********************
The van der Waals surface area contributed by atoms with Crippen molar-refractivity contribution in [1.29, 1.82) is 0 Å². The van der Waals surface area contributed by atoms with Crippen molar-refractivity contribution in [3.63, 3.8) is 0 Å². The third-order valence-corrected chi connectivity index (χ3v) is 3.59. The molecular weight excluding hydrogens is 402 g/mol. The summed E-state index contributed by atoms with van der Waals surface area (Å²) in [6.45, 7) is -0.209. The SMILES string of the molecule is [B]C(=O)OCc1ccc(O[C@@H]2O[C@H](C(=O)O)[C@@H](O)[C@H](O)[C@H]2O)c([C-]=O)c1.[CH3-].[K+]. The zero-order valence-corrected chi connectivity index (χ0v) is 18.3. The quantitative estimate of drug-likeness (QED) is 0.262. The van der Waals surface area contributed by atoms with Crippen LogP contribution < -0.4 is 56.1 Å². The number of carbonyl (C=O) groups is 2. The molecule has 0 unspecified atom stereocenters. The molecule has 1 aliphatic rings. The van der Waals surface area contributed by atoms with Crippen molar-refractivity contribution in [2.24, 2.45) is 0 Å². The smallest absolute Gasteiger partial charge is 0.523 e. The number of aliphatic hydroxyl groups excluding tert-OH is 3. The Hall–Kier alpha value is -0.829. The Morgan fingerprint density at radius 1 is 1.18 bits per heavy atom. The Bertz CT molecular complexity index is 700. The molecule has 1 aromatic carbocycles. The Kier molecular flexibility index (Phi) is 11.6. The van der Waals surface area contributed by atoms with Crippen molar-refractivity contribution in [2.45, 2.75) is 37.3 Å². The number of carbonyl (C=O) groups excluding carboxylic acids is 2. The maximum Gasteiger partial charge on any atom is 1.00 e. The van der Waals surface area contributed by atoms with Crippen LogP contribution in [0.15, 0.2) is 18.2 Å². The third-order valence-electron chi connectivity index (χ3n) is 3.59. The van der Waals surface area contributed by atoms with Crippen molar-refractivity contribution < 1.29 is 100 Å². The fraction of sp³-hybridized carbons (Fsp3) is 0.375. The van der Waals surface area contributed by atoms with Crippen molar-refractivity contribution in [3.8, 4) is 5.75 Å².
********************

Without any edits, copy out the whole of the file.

The van der Waals surface area contributed by atoms with Crippen molar-refractivity contribution in [1.29, 1.82) is 0 Å². The van der Waals surface area contributed by atoms with Crippen molar-refractivity contribution in [3.63, 3.8) is 0 Å². The third-order valence-corrected chi connectivity index (χ3v) is 3.59. The molecular weight excluding hydrogens is 402 g/mol. The summed E-state index contributed by atoms with van der Waals surface area (Å²) in [6.45, 7) is -0.209. The SMILES string of the molecule is [B]C(=O)OCc1ccc(O[C@@H]2O[C@H](C(=O)O)[C@@H](O)[C@H](O)[C@H]2O)c([C-]=O)c1.[CH3-].[K+]. The zero-order valence-corrected chi connectivity index (χ0v) is 18.3. The quantitative estimate of drug-likeness (QED) is 0.262. The van der Waals surface area contributed by atoms with Crippen LogP contribution < -0.4 is 56.1 Å². The number of carbonyl (C=O) groups is 2. The molecule has 0 unspecified atom stereocenters. The molecule has 1 aliphatic rings. The van der Waals surface area contributed by atoms with Crippen molar-refractivity contribution in [2.24, 2.45) is 0 Å². The smallest absolute Gasteiger partial charge is 0.523 e. The number of aliphatic hydroxyl groups excluding tert-OH is 3. The Hall–Kier alpha value is -0.829. The Morgan fingerprint density at radius 1 is 1.18 bits per heavy atom. The Bertz CT molecular complexity index is 700. The molecule has 1 aromatic carbocycles. The Kier molecular flexibility index (Phi) is 11.6. The van der Waals surface area contributed by atoms with Crippen molar-refractivity contribution in [2.45, 2.75) is 37.3 Å². The number of carbonyl (C=O) groups excluding carboxylic acids is 2. The maximum Gasteiger partial charge on any atom is 1.00 e. The van der Waals surface area contributed by atoms with Crippen LogP contribution in [0.15, 0.2) is 18.2 Å². The third-order valence-electron chi connectivity index (χ3n) is 3.59. The van der Waals surface area contributed by atoms with Crippen molar-refractivity contribution < 1.29 is 100 Å². The fraction of sp³-hybridized carbons (Fsp3) is 0.375. The van der Waals surface area contributed by atoms with Crippen molar-refractivity contribution in [3.8, 4) is 5.75 Å².